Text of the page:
Once nuclear reactions cease, the stellar remnant has no means of counteracting the force of gravity, and the interior of the star collapses. It doesn't collapse forever because a new force develops that can resist gravity. This force is electron pressure. The material in a white dwarf has been compressed so much by gravity that all the electrons have been stripped away from all of the atomic nuclei. The electrons form a gas. The electrons are squeezed together by gravity, but as described by quantum mechanics, the electrons eventually resist being squeezed together any further. Thus happens when they become degenerate:
Degenerate matter: No two electrons can have exactly the same energy, spin, position (according to quantum mechanics) so when electrons are compressed enough, they fill up all of the available energy states. Such dense matter is called degenerate.
A white dwarf has a diameter similar to the Earth's and a density such that a teaspoonful weighs a ton!
Models of white dwarfs can be calculated using the laws of quantum mechanics --
|The radii of white dwarfs DECREASE with
INCREASING mass because of the increasing strength of gravity.
1.4 M is called the Chandrasekar limit in honor of the astronomer who first explained the nature of white dwarfs (and won the Nobel prize for his work). Amazingly, he worked it out to avoid being bored on the long boat ride from India to graduate school in England!
|This behavior is summarized a bit more formally in the mass-radius relation for white dwarfs|
The sun will end its life as a white dwarf.
Neutron Stars: The Fate of Stars with M>1.4M
Massive stars can lose mass even more dramatically than for planetary nebulae:
Eta Carina is a very luminous massive star (roughly 100 times the mass of the sun) that appears to be virtually at the end of its life. It had a violent outburst 150 years ago, but has somehow survived. However, the material it has lost has built up this impressive nebula. J. Morse, K. Davidson, STScI http://www.seds.org/hst/96-23a.html
Stellar remnants that remain larger than 1.4M cannot evolve into white dwarfs ---- their gravitational field is so strong that the electrons and protons in the remnant are squeezed together to form neutrons:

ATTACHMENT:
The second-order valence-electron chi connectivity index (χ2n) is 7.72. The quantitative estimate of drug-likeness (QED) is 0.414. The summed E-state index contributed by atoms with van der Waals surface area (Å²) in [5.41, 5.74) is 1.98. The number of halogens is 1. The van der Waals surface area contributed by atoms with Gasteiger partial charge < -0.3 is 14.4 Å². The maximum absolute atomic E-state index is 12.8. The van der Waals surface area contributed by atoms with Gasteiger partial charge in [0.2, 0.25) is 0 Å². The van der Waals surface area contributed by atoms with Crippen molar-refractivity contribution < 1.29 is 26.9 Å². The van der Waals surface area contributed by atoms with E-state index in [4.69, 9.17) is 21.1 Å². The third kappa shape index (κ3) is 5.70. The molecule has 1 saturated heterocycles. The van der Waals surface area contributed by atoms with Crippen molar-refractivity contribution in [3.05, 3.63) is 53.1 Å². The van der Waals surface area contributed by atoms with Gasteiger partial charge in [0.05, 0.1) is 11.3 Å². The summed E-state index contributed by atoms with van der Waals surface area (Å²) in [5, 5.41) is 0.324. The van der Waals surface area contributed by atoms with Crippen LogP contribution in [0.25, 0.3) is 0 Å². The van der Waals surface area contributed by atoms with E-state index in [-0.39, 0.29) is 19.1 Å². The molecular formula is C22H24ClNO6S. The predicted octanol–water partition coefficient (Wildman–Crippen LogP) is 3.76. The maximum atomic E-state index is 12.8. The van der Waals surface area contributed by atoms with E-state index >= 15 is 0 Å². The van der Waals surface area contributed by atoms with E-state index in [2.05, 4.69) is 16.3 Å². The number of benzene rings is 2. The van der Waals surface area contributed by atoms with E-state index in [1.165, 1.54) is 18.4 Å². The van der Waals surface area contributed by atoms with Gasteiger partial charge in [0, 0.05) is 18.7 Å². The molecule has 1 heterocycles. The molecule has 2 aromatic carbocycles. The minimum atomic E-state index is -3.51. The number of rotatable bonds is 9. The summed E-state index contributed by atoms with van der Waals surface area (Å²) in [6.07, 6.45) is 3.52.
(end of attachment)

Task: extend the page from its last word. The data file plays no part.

e- + p+ ----> no
Further collapse is prevented by pressure from the "neutron gas," which behaves as degenerate matter in a fashion analogous to the behavior of electrons in white dwarfs.
|Neutrons can be shoved much closer together than electrons so even though neutron stars are more massive than white dwarfs, they have smaller radii (tens of km rather thousands of km in diameter) (to left, from U Tenn, http://csep10.phys.utk.edu/astr162/lect/neutron/neutron.html). With great artistic license (because the gravity of the neutron star would tear the earth apart), the picture to the right shows the size of a neutron star by imagining it were set down on top of New York City. (from http://www.pas.rochester.edu/~afrank/A105/LectureXI/LectureXI.html)|
In the late 1960s, radio astronomers discovered a type of radio source that they dubbed "pulsars"
1) typically do not have visible counterparts
2) their radio output varies in a precise, repetitive pattern
3) they are found in or near supernova remnants
|Pulsars appear to be spinning neutron stars with rotation axes tilted to their magnetic fields. Energetic electrons and light pour out the magnetic poles, and as the star spins the beam of light is swept across the sky like a lighthouse beacon. (From Chaisson & McMillan, Astronomy Today)|
|Their behavior is like a spinning flashlight in a darkened room. (animation by G. Rieke)|
Pulsars were considered extremely remarkable when first discovered because of the extremely short periods of their variations (ranging from a fractions of a second to a few seconds; vastly different from the 10-1000 day periods for red giant/supergiant variables), and because of the extreme constancy of their periods --- they are extremely accurate clocks. A normal star could not vary so quickly and regularly, because even at the speed of light it could not communicate across its diameter fast enough! Neutron stars were the only objects predicted to exist that could have the behavior of pulsars.The concept is strengthened by noting that if you imagine shrinking a normal star with its ~20 day rotation period, it would speed up to pulsar-like time scale if shrunk to a size only 10 km in diameter.
Later it was discovered that all pulsars are slowing down, but slowing down so gradually that the change can be detected only be using the most accurate atomic clocks. Further confirmation comes from the equivalence of the amount of energy in the escaping beam of particles and light and the energy loss indicated by the rate of slowing down.
Test your understanding before going on
Evolution of the Sun, from interstellar cloud (back) to red giant (front). from http://canopy.lmsal.com/schryver/Public/homepage/coolstaroverview.html
"Embedding" diagram, showing how a black hole distorts space/time, from C. Pickover, http://sprott.physics.wisc.edu/pickover/graphcp.html
Click to return to syllabus
|Click to return to Evolution of Stars||
hypertext G. H. Rieke
Click to go to Stellar Black Holes